The textile and apparel sectors are the most protected sectors in the world. Unlike the protection afforded other manufactured products, the textiles and apparel sectors in the developed countries appear to be the recipients of permanent protection.
Academic studies conclude that, for many developing country exporters, prices are roughly 25% higher as a result of trade restrictions, including tariffs and MFA quotas. The rents associated with these higher prices are split in almost equal proportions between developing country exporters (who received the quota rents) and developed country Governments (who collect tariff revenues). The quota rents are small compensation for the very large sacrifice in export volumes that the developing countries must make due to MFA. This is heavily concentrated in the labour-intensive apparel trade, in which developing countries have a natural advantage, rather than the capital-intensive textile trade, in which developed countries are more competitive.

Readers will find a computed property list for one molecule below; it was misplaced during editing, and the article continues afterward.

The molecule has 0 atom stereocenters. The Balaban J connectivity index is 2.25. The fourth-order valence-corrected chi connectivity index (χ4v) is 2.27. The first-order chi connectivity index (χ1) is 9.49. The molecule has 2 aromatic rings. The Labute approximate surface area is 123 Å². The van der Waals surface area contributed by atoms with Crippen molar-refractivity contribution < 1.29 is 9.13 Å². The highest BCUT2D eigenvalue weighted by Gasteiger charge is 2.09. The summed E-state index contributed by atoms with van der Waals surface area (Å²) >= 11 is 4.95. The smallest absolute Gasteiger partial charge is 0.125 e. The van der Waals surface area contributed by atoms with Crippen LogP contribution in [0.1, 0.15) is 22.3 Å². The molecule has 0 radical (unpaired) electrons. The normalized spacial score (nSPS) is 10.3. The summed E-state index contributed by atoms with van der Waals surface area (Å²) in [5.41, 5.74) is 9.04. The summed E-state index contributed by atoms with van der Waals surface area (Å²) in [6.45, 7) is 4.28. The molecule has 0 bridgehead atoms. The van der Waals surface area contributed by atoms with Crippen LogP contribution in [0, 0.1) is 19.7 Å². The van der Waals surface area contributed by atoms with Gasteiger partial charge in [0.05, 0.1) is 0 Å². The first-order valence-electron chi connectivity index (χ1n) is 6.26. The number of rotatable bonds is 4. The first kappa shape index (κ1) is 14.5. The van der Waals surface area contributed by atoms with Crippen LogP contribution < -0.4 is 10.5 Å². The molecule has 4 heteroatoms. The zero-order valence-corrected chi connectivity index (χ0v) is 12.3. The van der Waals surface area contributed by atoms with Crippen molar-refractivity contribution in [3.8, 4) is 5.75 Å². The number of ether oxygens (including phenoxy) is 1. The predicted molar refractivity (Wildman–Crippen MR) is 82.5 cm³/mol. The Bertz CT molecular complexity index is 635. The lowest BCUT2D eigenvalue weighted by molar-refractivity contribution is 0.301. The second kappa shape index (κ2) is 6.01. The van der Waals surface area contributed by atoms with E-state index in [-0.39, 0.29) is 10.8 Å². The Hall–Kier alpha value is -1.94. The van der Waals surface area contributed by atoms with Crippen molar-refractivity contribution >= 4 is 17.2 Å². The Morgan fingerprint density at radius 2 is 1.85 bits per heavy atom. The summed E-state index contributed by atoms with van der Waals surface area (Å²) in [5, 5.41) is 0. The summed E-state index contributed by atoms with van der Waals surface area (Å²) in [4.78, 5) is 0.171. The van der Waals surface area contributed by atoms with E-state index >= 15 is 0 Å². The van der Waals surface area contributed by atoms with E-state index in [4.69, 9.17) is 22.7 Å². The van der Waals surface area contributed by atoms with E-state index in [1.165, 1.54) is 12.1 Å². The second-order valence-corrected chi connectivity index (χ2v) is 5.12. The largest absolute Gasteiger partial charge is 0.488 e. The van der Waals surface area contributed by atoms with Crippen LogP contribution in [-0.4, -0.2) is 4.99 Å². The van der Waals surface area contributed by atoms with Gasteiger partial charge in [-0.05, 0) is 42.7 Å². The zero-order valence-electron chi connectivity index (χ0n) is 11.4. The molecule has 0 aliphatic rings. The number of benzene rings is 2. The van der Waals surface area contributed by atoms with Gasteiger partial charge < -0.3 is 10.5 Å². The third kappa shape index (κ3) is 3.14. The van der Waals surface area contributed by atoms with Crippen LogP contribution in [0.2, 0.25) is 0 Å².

Protectionism in clothing trade obviously hinders the progress of developing countries, as textiles and clothing constitute almost 30% of the manufactured exports of developing countries. The restraints also, however, entail high costs to the industrialized countries themselves as their governments have had to pay benefits to those workers made redundant because of lower volume sales of domestic goods.